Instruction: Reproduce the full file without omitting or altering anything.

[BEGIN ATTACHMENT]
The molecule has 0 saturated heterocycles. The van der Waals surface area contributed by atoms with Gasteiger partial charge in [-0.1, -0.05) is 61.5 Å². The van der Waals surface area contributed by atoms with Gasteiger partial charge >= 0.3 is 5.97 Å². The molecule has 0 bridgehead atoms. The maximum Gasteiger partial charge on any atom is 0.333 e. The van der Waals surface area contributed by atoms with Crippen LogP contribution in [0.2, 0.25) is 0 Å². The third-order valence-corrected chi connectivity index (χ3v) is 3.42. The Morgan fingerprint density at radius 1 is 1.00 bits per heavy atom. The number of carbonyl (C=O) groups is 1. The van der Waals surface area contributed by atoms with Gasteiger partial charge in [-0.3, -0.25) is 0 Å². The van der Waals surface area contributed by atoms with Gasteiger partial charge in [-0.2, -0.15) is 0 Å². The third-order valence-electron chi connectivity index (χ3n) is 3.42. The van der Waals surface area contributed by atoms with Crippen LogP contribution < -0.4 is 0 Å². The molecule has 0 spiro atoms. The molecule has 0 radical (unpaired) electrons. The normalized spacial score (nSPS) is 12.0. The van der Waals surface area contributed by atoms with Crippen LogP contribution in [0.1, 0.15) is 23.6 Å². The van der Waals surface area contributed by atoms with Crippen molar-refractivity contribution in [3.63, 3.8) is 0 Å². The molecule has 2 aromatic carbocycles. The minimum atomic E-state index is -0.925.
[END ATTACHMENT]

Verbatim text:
The molecule has 0 saturated heterocycles. The van der Waals surface area contributed by atoms with Gasteiger partial charge in [-0.1, -0.05) is 61.5 Å². The van der Waals surface area contributed by atoms with Gasteiger partial charge >= 0.3 is 5.97 Å². The molecule has 0 bridgehead atoms. The maximum Gasteiger partial charge on any atom is 0.333 e. The van der Waals surface area contributed by atoms with Crippen LogP contribution in [0.2, 0.25) is 0 Å². The third-order valence-corrected chi connectivity index (χ3v) is 3.42. The Morgan fingerprint density at radius 1 is 1.00 bits per heavy atom. The number of carbonyl (C=O) groups is 1. The van der Waals surface area contributed by atoms with Gasteiger partial charge in [-0.3, -0.25) is 0 Å². The van der Waals surface area contributed by atoms with Gasteiger partial charge in [-0.2, -0.15) is 0 Å². The third-order valence-electron chi connectivity index (χ3n) is 3.42. The van der Waals surface area contributed by atoms with Crippen LogP contribution < -0.4 is 0 Å². The molecule has 0 spiro atoms. The molecule has 0 radical (unpaired) electrons. The normalized spacial score (nSPS) is 12.0. The van der Waals surface area contributed by atoms with Crippen LogP contribution in [0.1, 0.15) is 23.6 Å². The van der Waals surface area contributed by atoms with Crippen molar-refractivity contribution in [3.63, 3.8) is 0 Å². The molecule has 2 aromatic carbocycles. The minimum atomic E-state index is -0.925.